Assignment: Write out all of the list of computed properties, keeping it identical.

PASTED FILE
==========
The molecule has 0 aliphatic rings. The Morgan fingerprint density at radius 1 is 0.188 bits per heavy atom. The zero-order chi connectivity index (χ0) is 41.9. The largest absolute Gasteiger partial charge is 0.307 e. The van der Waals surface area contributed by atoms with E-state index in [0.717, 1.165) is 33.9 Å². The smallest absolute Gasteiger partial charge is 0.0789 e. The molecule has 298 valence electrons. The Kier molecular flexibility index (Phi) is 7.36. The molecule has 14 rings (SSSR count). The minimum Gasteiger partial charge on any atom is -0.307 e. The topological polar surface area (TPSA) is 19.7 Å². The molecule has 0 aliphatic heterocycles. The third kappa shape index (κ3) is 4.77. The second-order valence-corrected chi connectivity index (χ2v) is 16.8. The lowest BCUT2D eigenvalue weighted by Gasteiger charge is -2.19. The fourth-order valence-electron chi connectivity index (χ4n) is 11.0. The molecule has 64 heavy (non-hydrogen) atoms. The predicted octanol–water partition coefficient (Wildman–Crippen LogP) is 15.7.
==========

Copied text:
The molecule has 0 aliphatic rings. The Morgan fingerprint density at radius 1 is 0.188 bits per heavy atom. The zero-order chi connectivity index (χ0) is 41.9. The largest absolute Gasteiger partial charge is 0.307 e. The van der Waals surface area contributed by atoms with E-state index in [0.717, 1.165) is 33.9 Å². The smallest absolute Gasteiger partial charge is 0.0789 e. The molecule has 298 valence electrons. The Kier molecular flexibility index (Phi) is 7.36. The molecule has 14 rings (SSSR count). The minimum Gasteiger partial charge on any atom is -0.307 e. The topological polar surface area (TPSA) is 19.7 Å². The molecule has 0 aliphatic heterocycles. The third kappa shape index (κ3) is 4.77. The second-order valence-corrected chi connectivity index (χ2v) is 16.8. The lowest BCUT2D eigenvalue weighted by Gasteiger charge is -2.19. The fourth-order valence-electron chi connectivity index (χ4n) is 11.0. The molecule has 64 heavy (non-hydrogen) atoms. The predicted octanol–water partition coefficient (Wildman–Crippen LogP) is 15.7.